MU researchers pioneer animal diabetes treatment

Apr 25, 2011
Amy DeClue is an MU assistant professor of veterinary internal medicine. Credit: MU News Bureau

Studies show the incidence of diabetes in dogs has increased 200 percent over the past 30 years. Now, University of Missouri veterinarians have changed the way veterinarians treat diabetes in animals by adapting a device used to monitor glucose in humans.

Dogs are susceptible to type 1, insulin-dependent diabetes. Affected animals are unable to utilize sugar in their because their bodies do not produce enough insulin, a hormone that helps cells turn sugar into energy. Veterinarians treat animals with this type of diabetes similarly to the way humans are treated, with and a low-carbohydrate diet.

Amy DeClue, assistant professor of veterinary internal medicine, and Charles Wiedmeyer, assistant professor of veterinary clinical pathology, have been studying the use of a "continuous glucose monitor" (CGM) on animals since 2003. A CGM is a small flexible device that is inserted about an inch into the skin, to constantly monitor glucose concentrations.

This video is not supported by your browser at this time.
University of Missouri veterinarians have changed the way veterinarians treat diabetes in animals by adapting a device used to monitor glucose in humans. Credit: MU News Bureau

"Continuous glucose monitoring is much more effective and accurate than previous techniques and has revolutionized how veterinarians manage diabetes in dogs," said DeClue. "The CGM gives us a complete view of what is happening in the animal in their natural setting. For example, it can show us if a pet's changes when an owner gives treats, when the animal exercises or in response to ."

CGMs have become more commonly used in dogs with diabetes that are not responding well to conventional treatment. The monitor provides detailed data for glucose concentrations throughout the course of three days in a dog's usual environment, so veterinarians can make better treatment decisions. Previously, veterinarians would have created an insulin regimen based on a glucose curve by taking blood from the animal in the veterinary hospital every two hours over the course of a single day. The glucose curve was often inaccurate due to increased stress from the animals being in an unnatural environment.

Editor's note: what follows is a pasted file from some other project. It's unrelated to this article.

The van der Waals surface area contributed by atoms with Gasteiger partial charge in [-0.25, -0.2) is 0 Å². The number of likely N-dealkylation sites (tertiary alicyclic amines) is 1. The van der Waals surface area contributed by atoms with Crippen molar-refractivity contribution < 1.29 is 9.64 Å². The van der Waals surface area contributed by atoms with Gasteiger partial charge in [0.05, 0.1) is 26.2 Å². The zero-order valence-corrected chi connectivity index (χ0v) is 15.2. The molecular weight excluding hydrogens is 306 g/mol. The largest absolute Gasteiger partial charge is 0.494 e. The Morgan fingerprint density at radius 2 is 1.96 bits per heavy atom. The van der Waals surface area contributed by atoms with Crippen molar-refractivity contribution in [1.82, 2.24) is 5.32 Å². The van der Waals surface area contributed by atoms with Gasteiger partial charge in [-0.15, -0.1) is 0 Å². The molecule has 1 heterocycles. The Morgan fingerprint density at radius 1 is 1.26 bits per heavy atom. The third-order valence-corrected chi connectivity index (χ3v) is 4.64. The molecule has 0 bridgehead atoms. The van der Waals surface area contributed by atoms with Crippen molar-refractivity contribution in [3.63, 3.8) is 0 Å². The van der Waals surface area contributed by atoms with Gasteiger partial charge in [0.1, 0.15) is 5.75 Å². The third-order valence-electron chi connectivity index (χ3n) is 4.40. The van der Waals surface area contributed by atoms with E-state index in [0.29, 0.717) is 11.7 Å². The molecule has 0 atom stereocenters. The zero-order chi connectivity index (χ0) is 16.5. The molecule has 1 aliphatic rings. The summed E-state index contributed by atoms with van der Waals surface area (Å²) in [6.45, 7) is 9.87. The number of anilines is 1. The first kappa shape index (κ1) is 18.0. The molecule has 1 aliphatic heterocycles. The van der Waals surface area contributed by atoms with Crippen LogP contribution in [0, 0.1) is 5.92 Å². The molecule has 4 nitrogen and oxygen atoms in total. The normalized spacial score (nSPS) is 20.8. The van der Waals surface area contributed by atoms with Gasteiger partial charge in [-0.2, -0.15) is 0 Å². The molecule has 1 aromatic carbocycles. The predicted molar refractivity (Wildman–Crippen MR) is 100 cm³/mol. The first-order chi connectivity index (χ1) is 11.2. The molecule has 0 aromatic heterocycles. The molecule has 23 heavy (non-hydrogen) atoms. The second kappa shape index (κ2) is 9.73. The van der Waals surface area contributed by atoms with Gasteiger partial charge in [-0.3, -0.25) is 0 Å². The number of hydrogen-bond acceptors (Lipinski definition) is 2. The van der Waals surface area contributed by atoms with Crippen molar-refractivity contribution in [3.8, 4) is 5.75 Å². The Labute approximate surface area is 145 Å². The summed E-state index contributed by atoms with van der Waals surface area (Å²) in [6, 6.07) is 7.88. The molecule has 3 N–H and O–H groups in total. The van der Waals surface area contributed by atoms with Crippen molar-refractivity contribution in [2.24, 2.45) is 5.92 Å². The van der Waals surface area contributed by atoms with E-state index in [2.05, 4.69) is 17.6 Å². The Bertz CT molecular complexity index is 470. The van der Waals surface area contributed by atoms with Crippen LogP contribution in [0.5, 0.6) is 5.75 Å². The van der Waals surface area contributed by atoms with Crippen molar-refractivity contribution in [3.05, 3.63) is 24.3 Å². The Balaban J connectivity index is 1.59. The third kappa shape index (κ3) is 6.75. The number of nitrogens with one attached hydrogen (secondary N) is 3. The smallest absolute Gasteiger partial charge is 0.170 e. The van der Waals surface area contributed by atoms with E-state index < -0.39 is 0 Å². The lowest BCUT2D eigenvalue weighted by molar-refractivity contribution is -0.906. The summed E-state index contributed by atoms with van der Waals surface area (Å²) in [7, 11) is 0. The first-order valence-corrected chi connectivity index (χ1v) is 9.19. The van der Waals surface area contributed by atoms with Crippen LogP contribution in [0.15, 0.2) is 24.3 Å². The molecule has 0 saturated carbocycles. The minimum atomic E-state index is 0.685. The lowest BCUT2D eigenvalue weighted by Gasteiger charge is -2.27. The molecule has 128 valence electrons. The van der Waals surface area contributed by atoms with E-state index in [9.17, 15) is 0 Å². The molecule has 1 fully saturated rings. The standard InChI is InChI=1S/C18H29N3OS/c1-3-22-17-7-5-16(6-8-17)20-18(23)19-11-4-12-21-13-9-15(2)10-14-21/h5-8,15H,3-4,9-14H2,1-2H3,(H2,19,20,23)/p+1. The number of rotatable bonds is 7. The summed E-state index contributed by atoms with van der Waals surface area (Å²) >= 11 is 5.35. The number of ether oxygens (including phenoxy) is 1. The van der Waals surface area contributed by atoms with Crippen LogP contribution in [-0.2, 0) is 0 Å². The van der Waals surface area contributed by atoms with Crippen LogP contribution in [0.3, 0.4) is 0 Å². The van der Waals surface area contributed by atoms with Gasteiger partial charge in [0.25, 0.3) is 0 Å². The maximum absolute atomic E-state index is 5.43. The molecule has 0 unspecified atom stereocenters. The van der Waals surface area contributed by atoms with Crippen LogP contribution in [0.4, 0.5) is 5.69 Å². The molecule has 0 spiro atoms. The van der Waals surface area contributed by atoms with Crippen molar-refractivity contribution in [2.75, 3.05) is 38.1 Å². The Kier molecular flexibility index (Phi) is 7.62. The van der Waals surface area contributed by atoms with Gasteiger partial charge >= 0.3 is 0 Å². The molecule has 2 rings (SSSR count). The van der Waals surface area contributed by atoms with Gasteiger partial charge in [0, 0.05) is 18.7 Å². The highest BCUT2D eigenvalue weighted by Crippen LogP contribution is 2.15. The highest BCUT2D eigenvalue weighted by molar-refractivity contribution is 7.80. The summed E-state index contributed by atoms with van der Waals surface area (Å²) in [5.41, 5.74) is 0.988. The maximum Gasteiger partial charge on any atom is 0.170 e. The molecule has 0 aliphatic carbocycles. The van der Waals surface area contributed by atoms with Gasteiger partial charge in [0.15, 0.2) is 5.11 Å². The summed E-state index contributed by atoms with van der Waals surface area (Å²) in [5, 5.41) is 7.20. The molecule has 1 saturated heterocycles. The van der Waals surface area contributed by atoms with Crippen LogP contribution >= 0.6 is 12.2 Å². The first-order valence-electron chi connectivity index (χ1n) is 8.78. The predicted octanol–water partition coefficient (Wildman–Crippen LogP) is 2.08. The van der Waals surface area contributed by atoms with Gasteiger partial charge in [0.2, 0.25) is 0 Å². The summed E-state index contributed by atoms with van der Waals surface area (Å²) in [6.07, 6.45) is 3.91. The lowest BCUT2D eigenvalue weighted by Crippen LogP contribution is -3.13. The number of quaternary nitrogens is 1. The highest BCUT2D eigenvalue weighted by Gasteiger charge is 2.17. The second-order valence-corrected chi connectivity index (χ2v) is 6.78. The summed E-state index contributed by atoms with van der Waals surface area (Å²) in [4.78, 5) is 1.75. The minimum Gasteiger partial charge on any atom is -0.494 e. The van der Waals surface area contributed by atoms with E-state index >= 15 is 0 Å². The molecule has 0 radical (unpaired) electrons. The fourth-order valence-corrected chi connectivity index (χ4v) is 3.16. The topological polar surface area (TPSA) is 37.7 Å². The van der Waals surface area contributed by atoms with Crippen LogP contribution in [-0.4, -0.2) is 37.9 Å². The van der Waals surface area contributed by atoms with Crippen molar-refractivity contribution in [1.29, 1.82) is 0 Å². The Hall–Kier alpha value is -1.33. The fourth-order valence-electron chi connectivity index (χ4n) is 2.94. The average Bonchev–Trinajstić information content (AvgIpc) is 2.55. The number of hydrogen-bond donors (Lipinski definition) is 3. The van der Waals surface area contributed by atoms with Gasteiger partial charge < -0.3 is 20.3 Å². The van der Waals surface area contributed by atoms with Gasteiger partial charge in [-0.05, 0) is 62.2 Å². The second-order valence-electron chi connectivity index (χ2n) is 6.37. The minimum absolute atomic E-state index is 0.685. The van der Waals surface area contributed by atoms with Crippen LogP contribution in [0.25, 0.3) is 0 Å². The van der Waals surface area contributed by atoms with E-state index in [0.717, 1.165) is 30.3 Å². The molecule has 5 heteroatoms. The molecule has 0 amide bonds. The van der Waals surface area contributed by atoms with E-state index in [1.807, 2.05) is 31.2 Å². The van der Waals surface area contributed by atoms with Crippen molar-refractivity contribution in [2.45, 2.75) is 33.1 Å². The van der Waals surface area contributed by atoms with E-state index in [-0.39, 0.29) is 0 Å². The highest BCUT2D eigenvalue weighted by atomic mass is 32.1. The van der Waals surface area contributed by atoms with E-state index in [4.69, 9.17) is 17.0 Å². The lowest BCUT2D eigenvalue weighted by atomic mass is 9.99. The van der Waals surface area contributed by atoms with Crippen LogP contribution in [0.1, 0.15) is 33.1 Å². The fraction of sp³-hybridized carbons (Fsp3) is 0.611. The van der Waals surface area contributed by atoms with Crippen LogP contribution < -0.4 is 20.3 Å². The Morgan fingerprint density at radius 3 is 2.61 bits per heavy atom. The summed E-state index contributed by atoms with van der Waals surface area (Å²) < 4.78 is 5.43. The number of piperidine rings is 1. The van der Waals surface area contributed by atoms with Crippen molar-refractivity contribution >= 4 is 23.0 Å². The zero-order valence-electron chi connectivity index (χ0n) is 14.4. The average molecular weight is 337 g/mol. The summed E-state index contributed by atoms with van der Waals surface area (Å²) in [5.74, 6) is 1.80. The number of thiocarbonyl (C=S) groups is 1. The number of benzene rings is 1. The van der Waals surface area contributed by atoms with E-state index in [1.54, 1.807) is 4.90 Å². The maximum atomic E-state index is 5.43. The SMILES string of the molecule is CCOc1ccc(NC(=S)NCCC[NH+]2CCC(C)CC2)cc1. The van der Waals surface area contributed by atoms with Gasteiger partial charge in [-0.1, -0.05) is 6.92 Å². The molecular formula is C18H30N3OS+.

Dogs show clinical signs of diabetes similar to humans. Clinical signs include increased urination, thirst, hunger and weight loss. Typically, no direct cause is found for diabetes in dogs, but genetic disposition and obesity are thought to play a role in causing diabetes, according to DeClue. Just like people, dogs suffering with diabetes must be medically managed or complications can arise.

"Typically, dogs that are treated properly for diabetes go on to live a long, full life," said Wiedmeyer.

"Actually, dogs with diabetes are similar to young children with diabetes but somewhat easier to manage. Dogs will eat what their owners give them at the same time each day and they won't ask for a cupcake at a friend's birthday party. With tools like the continuous glucose monitor to assist with disease management, the outlook is very good for a dog with diabetes."

In the future Wiedmeyer projects that the device will become smaller and less invasive. In addition, he hopes device manufacturers develop a device that would monitor blood sugar levels remotely.

DeClue and Wiedmeyer's most recent article on methods for monitoring and treating diabetes in was published in the journal, Clinic in Laboratory Medicine.

Explore further: Field study shows how sailfish use their bill to catch fish

add to favorites email to friend print save as pdf

Related Stories

Home glucose tests may not help

Jun 28, 2007

A British study shows patient monitoring of glucose levels may not be essential to controlling type 2 diabetes for those not taking insulin.

Recommended for you

Field study shows how sailfish use their bill to catch fish

10 hours ago

(Phys.org) —A large team of European researchers has finally revealed the purpose of the long, thin, needle-like bill sported by the famous sailfish. It's used, they report in their paper published in Proceedings of ...

Explainer: How do homing pigeons navigate?

10 hours ago

Pigeons have extraordinary navigational abilities. Take a pigeon from its loft and let it go somewhere it has never been before and it will, after circling in the sky for while, head home. This remarkable ...

User comments : 0

More news stories

Citizen scientists match research tool when counting sharks

Shark data collected by citizen scientists may be as reliable as data collected using automated tools, according to results published April 23, 2014, in the open access journal PLOS ONE by Gabriel Vianna from The University of Wes ...